Floods in the Balkans: taking a toll on people's lives and economy
Serbia declared a state of emergency on 15 May after rainfall-triggered floods left by now 21 dead, 17 in neighbouring Bosnia and one in Croatia. Governments are still calculating the impact and Serbia has turned to the UN, EU and other countries for emergency assistance. There’s a tremendous problem with water pollution and water contamination.
Obrenovac, some 30 kilometres southwest of the Serbian capital Belgrade, has been devastated by flooding that has claimed the lives of at least a dozen of its citizens. There are also fears that the Sava river, which burst some 100 meters off its bank near the Nikola Tesla Thermal Power Plant, could also start flooding, significantly worsening the situation. Serbia's army was deployed to defend the north-western town of Šabac, where a local chemical factory was threatened by the water.
In addition, experts warn that old land mines laid in the 1990s Balkan war in Bosnia-Herzegovina could be uncovered and washed up in unexpected places.
The latest report by the Intergovernmental Panel on Climate Change (IPCC) states that Europe will experience severe weather conditions more often, including more devastating floods. Recent flooding in the Balkans has underscored the need to focus on ecologically-sound flood management practices to shield urban areas from extreme weather events. Long-term solutions for flood management are required that work with nature by giving space back to the rivers, WWF warns.
“Floodplains act as natural reservoirs allowing large volumes of water to be stored and slowly and safely released down rivers and into the groundwater. If cut off from the main river beds and drained for e.g. agriculture, or increasing urban areas as has happened across most of Europe in the last century, their potential for flood retention is lost and the risks from floods are increased”, says Duska Dimovic, WWF Serbia Country Manager..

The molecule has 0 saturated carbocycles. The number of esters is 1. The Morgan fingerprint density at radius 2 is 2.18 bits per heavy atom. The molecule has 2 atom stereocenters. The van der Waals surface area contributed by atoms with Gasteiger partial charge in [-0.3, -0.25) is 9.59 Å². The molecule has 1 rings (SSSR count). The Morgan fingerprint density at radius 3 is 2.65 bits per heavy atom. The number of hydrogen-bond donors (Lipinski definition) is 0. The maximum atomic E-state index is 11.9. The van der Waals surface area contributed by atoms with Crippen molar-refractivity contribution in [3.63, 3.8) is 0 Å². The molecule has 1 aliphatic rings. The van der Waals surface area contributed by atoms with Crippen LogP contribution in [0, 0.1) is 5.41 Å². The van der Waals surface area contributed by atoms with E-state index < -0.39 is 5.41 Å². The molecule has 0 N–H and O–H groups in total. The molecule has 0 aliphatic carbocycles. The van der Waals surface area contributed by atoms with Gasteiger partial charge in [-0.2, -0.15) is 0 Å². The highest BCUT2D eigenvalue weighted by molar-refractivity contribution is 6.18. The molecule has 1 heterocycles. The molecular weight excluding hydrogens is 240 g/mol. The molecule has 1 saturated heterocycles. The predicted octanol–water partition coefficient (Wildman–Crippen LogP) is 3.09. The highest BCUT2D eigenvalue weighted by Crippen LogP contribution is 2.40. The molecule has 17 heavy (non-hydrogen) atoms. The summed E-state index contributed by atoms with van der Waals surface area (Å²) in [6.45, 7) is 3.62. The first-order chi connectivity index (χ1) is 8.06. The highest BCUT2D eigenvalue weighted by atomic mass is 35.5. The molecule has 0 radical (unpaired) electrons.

Still, an integrated and more transparent flood management approach is needed to stop the dangerous cycle of permitting farming or industrial activities in high risk flood areas, like floodplains, and then building higher and higher dykes to protect them. All economic, ecological and human factors must be considered and actions must be taken to provide long-term solutions, by reconnecting the former floodplains to their rivers.
“Restoring the natural capacity of the floodplains to retain flood waters would help to protect people from flood impacts, would cost much less than the damages caused by floods, and, in addition, would provide important benefits to nature, people, and local economies. A restoration potential analysis shows the most appropriate existing or former floodplain areas to be restored, and with further feasibility assessments countries could define which of these places can be restored in reality to bring the biggest benefits from ecological and flood mitigation point of view”, says Duska Dimovic.
This proved to be more effective and affordable solution. An example for this in the area are the special nature reserves of Gornje Podunavlje, Obedska Bara, Karadjordjevo and Zasavica (Serbia), as well as Kopački Rit Nature Park (Croatia). The flood area absorbs huge amounts of water thus saves Vukovar and downstream cities, while the Lonjsko Polje Nature Park (Croatia) is one of the most important retentaion areas that protects the capital cities of Belgrade and Zagreb.